Friday, October 03, 2008
I knew how it was going to go the minute Sarah Palin met Joe Biden and said "may I call you Joe"?
If we look back, I suspect we all remember the types from high school. The good looking popular girl with the 90210 smile and the shiny hair, personality plus, who glad-handed her way through every social setting. She was a slightly more intelligent version of Cher in Clueless.
She's good at that. She's really, really good at that. Still, at the end, I knew more about her dental work than her viewpoints on any important issues. She repeated the same tired refrains, again and again, because if she kept saying them, perhaps it would make it real. She was selling rather than informing.
A sticky point: I wish someone had coached her on how to pronounce "Ahmedinejad". It's Ah-meh-deen-uh-jahd, not Ackme-dinn-a-jahd. And "Israel" is not "Iz-reel". It's "Iz-rae-el". "Nuclear" is not "nukyuler". Noo-clee-er. Easy enough?
An ability to speak English well is one of the least expectations the country should have for those who will represent it in the world. Respect enough to learn how to pronounce the names of other world leaders is also an important part of diplomacy.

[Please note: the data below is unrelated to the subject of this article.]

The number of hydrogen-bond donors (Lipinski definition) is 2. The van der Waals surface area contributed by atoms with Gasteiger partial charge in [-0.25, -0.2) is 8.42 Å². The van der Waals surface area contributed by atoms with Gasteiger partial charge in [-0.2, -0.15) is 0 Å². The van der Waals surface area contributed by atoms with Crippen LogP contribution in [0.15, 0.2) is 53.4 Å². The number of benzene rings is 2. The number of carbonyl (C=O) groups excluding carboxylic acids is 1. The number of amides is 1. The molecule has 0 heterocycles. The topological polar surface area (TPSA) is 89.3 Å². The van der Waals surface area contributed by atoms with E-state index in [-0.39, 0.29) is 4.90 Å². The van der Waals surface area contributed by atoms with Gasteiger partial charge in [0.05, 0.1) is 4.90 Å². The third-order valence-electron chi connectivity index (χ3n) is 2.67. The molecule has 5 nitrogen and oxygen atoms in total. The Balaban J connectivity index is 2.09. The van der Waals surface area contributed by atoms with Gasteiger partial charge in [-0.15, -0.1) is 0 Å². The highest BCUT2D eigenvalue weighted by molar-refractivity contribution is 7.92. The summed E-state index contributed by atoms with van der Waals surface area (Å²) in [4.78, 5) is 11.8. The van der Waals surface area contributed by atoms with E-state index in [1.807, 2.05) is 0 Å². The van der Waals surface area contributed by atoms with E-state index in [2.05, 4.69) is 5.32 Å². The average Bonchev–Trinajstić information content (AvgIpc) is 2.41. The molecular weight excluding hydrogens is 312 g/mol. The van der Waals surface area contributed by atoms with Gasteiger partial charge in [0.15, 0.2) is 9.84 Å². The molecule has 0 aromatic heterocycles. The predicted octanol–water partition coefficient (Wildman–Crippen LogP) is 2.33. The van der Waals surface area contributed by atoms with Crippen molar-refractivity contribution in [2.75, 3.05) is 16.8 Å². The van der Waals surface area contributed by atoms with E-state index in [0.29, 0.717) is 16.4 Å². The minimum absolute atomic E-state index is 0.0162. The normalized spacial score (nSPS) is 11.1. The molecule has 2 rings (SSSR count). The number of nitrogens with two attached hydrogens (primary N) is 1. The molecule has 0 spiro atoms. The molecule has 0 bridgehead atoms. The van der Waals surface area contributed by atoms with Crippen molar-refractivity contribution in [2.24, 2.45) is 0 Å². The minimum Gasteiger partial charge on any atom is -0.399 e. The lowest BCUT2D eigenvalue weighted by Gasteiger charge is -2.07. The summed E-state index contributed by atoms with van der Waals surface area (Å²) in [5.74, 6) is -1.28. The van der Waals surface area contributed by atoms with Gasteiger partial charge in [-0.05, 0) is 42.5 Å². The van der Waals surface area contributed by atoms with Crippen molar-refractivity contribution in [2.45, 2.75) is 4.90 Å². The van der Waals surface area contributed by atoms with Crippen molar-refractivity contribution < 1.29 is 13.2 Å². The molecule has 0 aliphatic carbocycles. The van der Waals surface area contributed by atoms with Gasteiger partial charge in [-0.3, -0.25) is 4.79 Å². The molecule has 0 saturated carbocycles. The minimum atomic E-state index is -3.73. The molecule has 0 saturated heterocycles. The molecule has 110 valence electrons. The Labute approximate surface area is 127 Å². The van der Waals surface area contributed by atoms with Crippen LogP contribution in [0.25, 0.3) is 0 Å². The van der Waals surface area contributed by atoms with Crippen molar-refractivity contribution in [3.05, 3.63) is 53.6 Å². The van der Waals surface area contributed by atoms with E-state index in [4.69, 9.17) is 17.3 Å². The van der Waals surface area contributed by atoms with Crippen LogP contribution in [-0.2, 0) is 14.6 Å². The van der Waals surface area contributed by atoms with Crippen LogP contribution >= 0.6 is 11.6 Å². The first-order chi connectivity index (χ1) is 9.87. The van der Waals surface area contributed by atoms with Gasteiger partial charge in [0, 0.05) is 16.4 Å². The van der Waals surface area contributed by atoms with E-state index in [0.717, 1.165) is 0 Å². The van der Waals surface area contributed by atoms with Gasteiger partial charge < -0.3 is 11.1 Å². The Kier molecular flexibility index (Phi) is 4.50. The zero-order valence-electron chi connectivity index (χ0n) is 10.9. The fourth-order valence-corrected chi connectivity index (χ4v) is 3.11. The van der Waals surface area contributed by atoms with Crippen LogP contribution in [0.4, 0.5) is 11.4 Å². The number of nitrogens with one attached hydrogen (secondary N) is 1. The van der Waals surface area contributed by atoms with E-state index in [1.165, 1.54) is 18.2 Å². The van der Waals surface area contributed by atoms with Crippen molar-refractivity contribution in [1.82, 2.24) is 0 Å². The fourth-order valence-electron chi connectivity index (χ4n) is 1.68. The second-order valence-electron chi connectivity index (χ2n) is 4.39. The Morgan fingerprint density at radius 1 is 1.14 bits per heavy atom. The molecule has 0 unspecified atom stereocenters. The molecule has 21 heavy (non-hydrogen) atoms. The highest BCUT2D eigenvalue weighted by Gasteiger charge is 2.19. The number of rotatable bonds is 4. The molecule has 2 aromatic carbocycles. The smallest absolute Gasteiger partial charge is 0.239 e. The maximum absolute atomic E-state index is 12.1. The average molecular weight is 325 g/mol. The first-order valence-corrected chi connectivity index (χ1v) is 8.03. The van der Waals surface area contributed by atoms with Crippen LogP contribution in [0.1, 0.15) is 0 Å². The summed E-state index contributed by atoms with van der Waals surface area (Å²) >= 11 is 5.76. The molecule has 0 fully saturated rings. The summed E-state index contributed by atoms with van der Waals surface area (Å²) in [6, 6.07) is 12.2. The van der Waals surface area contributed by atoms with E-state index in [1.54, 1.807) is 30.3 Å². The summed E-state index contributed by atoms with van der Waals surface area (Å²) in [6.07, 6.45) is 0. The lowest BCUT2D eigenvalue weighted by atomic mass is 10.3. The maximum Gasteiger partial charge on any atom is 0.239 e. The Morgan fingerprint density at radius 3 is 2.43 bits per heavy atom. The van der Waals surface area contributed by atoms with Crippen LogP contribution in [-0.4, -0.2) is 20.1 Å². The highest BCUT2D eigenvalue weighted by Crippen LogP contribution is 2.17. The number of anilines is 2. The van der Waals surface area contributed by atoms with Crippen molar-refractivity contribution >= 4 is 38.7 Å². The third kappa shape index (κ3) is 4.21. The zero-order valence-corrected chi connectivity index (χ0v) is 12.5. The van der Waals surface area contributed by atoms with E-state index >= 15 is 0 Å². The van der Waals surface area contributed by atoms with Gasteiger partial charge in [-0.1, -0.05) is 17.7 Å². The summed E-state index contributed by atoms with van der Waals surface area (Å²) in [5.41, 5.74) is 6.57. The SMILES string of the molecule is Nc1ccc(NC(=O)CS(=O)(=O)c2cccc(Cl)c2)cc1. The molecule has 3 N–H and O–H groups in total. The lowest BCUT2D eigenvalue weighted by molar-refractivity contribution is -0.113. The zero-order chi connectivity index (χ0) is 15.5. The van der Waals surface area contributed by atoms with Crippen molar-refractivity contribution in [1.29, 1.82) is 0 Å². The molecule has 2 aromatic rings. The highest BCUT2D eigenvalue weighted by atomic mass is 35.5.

Her views on foreign policy issues are something I would have expected to hear during the Cold War, switching the names and concepts to "Andropov" and "Soviet aggression". The rhetoric was the same.
Joe Biden, on the other hand, came across as the studious one, the guy who always knew his facts and had joined the Debate Team. He was well-coached, intelligent and clear. He was professional.
That doesn't mean I agreed with everything he said. It simply means he presented it well. I would rather have him in front of world leaders.
If nothing else, watching last night did bring me one (as Hayley Mills said in a movie many years ago) "scathingly brilliant idea".
If Sarah Palin wants so much to be in the White House, perhaps she would accept a position as Banquet Greeter.
Then she'd be in her element.
Any opinions? Disagreements? Agreements?
Thursday, October 02, 2008
It's debate night.
This is going to be an interesting one. Ordinarily I don't watch these things because it's all so much showmanship and transparent manipulation that it bores me silly.
Still... this one could be good!
Will you be watching?